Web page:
Michael Holden says independent community pharmacy contractors have no time to waste but focus on developing their own post-pandemic recovery plans…
As community pharmacy reflects on and learns from its excellent response to the Covid-19 pandemic, the time is now right to move forward and plan for reset and recover to create a sustainable future for the sector.
Negotiations on Covid-19 related costs and what will happen to the £370 million advance payments (on average that’s £32,000 per pharmacy) are ongoing and discussions on the next steps for implementation of the five-year contractual framework have started but there are no visible outcomes at this stage.
Following the publication of the Wright Review, consultations on pharmacy representation and support are happening with a recognition that change must happen. The report identified many recommendations and highlighted the need for a clear and united national vision and strategy for community pharmacy in England.
It also calls for a national communication strategy to enhance external perceptions of pharmacy. While not explicit, this is presumably targeted at the public, but also those who commission what we do (NHS, DHSC and Government) and other providers of local healthcare services that we should be working with.
Some multiple pharmacy groups are already announcing significant restructuring and remodelling plans in response to the financial, operational and landscape challenges, but where does that leave independent pharmacy?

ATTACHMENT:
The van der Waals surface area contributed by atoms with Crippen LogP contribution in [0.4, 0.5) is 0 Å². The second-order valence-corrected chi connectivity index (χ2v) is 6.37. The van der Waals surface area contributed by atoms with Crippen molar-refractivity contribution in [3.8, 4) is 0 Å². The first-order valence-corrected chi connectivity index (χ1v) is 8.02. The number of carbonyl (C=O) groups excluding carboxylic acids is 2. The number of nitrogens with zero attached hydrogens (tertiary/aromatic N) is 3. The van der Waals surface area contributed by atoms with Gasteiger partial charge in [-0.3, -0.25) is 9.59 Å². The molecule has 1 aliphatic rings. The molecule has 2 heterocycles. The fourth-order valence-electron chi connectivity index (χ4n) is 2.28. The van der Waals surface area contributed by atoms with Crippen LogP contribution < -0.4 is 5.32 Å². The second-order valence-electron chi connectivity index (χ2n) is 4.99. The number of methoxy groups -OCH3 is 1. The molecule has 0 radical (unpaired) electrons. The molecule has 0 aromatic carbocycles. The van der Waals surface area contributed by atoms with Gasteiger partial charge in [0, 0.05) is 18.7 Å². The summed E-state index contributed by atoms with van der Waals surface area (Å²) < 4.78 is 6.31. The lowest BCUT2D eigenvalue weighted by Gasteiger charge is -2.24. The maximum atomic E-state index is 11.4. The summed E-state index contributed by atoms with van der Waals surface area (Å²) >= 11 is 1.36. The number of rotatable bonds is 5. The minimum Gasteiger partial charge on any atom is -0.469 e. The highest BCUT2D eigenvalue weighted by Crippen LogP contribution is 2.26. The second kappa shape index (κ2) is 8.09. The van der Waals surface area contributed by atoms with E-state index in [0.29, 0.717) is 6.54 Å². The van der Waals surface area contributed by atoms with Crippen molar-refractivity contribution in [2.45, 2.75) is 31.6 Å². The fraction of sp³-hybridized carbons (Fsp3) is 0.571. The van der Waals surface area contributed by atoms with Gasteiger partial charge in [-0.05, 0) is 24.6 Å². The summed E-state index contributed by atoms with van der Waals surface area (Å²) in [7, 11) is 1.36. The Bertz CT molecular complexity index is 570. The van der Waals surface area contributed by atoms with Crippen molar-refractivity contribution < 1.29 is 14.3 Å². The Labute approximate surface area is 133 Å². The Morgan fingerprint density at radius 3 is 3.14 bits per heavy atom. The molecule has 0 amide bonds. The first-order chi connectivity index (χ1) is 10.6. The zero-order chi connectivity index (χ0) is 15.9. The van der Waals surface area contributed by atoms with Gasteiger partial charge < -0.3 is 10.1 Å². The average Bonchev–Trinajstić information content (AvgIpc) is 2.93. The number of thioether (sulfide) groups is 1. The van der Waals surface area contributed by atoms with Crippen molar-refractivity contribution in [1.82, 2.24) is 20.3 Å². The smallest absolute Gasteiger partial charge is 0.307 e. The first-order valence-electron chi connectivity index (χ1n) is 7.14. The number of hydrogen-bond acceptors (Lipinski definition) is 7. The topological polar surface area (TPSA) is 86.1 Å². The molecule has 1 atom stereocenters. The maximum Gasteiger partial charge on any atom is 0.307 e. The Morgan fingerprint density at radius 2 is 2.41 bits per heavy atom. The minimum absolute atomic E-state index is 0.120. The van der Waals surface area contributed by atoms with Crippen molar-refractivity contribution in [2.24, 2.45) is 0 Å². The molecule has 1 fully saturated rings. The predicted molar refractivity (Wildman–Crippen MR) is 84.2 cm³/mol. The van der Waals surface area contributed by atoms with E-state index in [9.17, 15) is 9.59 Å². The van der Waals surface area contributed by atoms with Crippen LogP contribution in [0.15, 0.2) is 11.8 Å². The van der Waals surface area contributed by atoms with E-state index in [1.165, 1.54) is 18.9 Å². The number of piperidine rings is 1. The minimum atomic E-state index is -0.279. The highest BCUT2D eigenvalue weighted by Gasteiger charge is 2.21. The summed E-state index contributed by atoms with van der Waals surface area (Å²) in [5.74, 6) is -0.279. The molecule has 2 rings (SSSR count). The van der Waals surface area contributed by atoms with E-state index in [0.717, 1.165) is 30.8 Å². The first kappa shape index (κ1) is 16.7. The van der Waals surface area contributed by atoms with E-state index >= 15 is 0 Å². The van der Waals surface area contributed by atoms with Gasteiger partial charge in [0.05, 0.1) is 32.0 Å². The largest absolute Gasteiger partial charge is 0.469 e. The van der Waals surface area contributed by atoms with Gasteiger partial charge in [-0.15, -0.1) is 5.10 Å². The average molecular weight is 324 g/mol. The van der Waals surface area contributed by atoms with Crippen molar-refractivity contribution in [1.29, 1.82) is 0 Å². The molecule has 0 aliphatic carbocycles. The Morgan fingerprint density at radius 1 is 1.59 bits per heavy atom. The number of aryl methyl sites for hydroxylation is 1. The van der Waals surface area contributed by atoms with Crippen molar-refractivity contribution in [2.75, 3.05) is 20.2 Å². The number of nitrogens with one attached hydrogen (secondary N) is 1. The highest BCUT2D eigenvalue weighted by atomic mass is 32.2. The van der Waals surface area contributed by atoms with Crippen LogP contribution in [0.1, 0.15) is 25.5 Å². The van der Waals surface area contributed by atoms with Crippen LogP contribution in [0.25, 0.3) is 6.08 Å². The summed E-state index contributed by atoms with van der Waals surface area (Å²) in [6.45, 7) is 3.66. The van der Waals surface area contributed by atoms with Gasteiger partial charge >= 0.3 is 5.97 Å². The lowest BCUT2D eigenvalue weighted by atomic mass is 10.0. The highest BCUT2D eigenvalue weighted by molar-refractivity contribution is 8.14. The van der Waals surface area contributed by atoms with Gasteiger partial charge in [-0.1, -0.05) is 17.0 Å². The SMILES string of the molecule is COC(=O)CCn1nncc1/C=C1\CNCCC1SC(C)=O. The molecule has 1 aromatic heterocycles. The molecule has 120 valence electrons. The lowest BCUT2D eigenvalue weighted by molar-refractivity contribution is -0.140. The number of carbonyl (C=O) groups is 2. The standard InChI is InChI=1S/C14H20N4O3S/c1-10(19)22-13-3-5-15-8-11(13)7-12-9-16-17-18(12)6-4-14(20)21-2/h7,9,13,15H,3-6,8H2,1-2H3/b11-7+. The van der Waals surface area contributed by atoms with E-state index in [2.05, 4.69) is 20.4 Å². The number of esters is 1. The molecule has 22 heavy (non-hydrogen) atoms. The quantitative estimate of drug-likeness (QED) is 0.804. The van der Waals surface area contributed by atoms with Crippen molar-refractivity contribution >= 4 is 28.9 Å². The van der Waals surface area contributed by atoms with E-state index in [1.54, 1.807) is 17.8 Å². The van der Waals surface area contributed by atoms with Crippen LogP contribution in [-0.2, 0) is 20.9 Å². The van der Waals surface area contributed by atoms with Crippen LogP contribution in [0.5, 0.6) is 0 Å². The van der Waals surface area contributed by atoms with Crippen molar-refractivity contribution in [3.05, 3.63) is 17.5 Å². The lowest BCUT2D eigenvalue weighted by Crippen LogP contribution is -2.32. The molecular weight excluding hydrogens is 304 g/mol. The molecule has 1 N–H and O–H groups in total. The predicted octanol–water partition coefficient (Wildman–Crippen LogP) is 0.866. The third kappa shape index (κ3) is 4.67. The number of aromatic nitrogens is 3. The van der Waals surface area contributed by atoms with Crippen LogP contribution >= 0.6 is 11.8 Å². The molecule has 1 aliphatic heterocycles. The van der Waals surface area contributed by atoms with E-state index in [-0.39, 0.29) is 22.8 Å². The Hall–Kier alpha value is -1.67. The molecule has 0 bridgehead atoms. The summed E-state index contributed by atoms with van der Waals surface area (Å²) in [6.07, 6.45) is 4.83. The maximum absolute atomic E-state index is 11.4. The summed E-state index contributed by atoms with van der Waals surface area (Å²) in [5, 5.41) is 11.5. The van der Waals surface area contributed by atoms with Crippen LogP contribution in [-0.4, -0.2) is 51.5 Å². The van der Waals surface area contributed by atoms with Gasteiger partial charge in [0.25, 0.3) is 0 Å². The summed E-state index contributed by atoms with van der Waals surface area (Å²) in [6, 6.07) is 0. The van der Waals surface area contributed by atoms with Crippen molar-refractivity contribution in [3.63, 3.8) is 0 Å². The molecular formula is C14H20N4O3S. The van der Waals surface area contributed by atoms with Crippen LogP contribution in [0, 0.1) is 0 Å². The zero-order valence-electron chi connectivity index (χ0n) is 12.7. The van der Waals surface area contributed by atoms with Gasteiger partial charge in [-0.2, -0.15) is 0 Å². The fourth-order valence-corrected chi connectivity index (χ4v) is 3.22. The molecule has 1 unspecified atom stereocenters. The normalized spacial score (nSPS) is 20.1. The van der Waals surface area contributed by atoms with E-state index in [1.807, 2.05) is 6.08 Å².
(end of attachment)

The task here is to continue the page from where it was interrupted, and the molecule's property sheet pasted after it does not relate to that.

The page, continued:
What are the learns
So what have we learnt from our response to the pandemic (if we didn’t know it already)?
- Pharmacy cares
- Pharmacy is dynamic and can respond quickly to changes in demand when forced to do so
- Collaborative and integrated working helps overcome some challenges and improves relationships with other pharmacies, other healthcare providers and patients
- Embracing digital communication and technology improves efficiency and effectiveness
- Efficient processes increase productivity and safety
- Agility needs to be embedded in everything we do
- Change must happen at every level from contractor upwards
What is the reality
The outcomes of research undertaken by Pharmacy Complete through conversations with owners and managers of independent pharmacies and local pharmaceutical committees has shown that pharmacy contractors and their teams are understandably facing a number of critical problems:
- Financial impact: Falling revenue, costs exceeding income, cashflow challenges monthon-month, overdraft increasing, being asked to do additional work without a fee
- Personal strain: Working longer hours, feeling undervalued, worried about health and business viability, isolated and alone, unable to say ‘no’ and losing confidence
- Feeling out of control: Unable to see a future, not knowing where to start and overwhelmed with information
- Team performance: Disengaged and demotivated, wrong skill-mix, staff turnover and absence, concerns about being at risk